The characteristics of Kṛṣṇa are understood to be a storehouse of transcendental love. Although that storehouse of love certainly came with Kṛṣṇa when He was present, it was sealed. But when Śrī Caitanya Mahāprabhu came with His associates of the Pañca-tattva, they broke the seal and plundered the storehouse to taste transcendental love of Kṛṣṇa. The more they tasted it, the more their thirst for it grew. Śrī Pañca-tattva themselves danced again and again and thus made it easier to drink nectarean love of Godhead. They danced, cried, laughed and chanted like madmen, and in this way they distributed love of Godhead. In distributing love of Godhead, Caitanya Mahāprabhu and His associates did not consider who was a fit candidate and who was not, nor where such distribution should or should not take place. They made no conditions. Wherever they got the opportunity, the members of the Pañca-tattva distributed love of Godhead. Although the members of the Pañca-tattva plundered the storehouse of love of Godhead and ate and distributed its contents, there was no scarcity, for this wonderful storehouse is so complete that as the love is distributed, the supply increases hundreds of times. The flood of love of Godhead swelled in all directions, and thus young men, old men, women and children were all immersed in that inundation. The Kṛṣṇa consciousness movement will inundate the entire world and drown everyone, whether one be a gentleman, a rogue or even lame, invalid or blind. When the five members of the Pañca-tattva saw the entire world drowned in love of Godhead and the seed of material enjoyment in the living entities completely destroyed, they all became exceedingly happy. When the five members of the Pañca-tattva saw the entire world drowned in love of Godhead and the seed of material enjoyment in the living entities completely destroyed, they all became exceedingly happy.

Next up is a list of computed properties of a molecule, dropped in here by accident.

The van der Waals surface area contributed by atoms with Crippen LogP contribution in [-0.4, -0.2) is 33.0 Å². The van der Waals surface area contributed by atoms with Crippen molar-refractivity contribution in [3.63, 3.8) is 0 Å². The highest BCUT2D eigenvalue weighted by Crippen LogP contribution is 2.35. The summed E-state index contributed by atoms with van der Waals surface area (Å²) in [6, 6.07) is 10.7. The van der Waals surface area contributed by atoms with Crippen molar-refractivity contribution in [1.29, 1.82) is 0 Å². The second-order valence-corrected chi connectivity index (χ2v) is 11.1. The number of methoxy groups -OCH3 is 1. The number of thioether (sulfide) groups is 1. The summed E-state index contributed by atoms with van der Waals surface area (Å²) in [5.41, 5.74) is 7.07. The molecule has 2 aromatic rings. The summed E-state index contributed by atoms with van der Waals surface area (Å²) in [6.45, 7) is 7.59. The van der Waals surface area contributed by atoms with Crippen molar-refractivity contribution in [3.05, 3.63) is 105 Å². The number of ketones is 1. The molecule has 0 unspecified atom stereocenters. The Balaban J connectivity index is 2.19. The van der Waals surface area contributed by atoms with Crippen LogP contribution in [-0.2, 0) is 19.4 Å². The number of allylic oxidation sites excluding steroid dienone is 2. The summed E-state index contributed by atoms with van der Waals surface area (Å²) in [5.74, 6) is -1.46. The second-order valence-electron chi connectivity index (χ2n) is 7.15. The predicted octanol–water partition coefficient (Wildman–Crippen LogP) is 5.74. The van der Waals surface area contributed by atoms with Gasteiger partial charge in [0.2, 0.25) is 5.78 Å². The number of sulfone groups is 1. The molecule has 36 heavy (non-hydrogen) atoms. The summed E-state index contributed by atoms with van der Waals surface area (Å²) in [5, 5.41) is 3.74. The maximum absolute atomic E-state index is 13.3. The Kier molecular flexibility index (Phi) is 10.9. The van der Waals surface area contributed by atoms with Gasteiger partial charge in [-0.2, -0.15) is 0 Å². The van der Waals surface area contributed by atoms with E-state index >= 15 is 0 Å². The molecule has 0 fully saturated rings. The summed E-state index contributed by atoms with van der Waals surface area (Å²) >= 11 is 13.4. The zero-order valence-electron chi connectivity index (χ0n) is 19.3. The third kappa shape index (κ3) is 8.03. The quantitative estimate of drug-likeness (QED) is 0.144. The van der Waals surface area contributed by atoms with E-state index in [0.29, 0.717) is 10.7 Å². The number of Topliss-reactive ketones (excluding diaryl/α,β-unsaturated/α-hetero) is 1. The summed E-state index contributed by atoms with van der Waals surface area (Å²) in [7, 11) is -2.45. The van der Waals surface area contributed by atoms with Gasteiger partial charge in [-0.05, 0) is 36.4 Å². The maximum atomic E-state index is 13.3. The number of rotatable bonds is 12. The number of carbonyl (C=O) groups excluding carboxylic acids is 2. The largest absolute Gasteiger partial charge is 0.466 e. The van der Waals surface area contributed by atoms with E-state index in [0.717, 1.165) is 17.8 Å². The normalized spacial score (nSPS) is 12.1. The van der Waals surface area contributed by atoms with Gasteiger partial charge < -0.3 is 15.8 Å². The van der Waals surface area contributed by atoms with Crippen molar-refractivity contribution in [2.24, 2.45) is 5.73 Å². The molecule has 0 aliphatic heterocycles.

Śrī Caitanya-caritāmta, Ādī-līlā 7. 20-27